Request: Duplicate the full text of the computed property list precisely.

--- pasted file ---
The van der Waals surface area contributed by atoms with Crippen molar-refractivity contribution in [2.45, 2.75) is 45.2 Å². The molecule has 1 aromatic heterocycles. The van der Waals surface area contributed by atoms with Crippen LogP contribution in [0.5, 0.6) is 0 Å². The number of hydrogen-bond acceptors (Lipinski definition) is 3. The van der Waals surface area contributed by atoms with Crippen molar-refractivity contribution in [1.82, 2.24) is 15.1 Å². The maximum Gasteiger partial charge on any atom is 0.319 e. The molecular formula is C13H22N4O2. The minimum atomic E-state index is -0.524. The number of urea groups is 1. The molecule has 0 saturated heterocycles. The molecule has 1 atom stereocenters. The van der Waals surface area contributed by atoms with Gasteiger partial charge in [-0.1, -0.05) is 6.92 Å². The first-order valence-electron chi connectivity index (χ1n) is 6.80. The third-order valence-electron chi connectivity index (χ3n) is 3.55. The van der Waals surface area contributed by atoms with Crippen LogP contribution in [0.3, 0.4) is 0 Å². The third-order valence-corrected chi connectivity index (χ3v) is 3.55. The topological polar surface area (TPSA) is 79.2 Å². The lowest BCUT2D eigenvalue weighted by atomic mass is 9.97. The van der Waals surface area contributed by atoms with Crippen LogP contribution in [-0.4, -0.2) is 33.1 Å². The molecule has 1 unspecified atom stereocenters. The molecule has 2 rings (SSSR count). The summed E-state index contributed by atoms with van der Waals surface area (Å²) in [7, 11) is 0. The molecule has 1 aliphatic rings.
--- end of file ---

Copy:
The van der Waals surface area contributed by atoms with Crippen molar-refractivity contribution in [2.45, 2.75) is 45.2 Å². The molecule has 1 aromatic heterocycles. The van der Waals surface area contributed by atoms with Crippen LogP contribution in [0.5, 0.6) is 0 Å². The number of hydrogen-bond acceptors (Lipinski definition) is 3. The van der Waals surface area contributed by atoms with Crippen molar-refractivity contribution in [1.82, 2.24) is 15.1 Å². The maximum Gasteiger partial charge on any atom is 0.319 e. The molecular formula is C13H22N4O2. The minimum atomic E-state index is -0.524. The number of urea groups is 1. The molecule has 0 saturated heterocycles. The molecule has 1 atom stereocenters. The van der Waals surface area contributed by atoms with Gasteiger partial charge in [-0.1, -0.05) is 6.92 Å². The first-order valence-electron chi connectivity index (χ1n) is 6.80. The third-order valence-electron chi connectivity index (χ3n) is 3.55. The van der Waals surface area contributed by atoms with Crippen LogP contribution in [0.3, 0.4) is 0 Å². The third-order valence-corrected chi connectivity index (χ3v) is 3.55. The topological polar surface area (TPSA) is 79.2 Å². The lowest BCUT2D eigenvalue weighted by atomic mass is 9.97. The van der Waals surface area contributed by atoms with Crippen LogP contribution in [-0.4, -0.2) is 33.1 Å². The molecule has 1 unspecified atom stereocenters. The molecule has 2 rings (SSSR count). The summed E-state index contributed by atoms with van der Waals surface area (Å²) in [7, 11) is 0. The molecule has 1 aliphatic rings.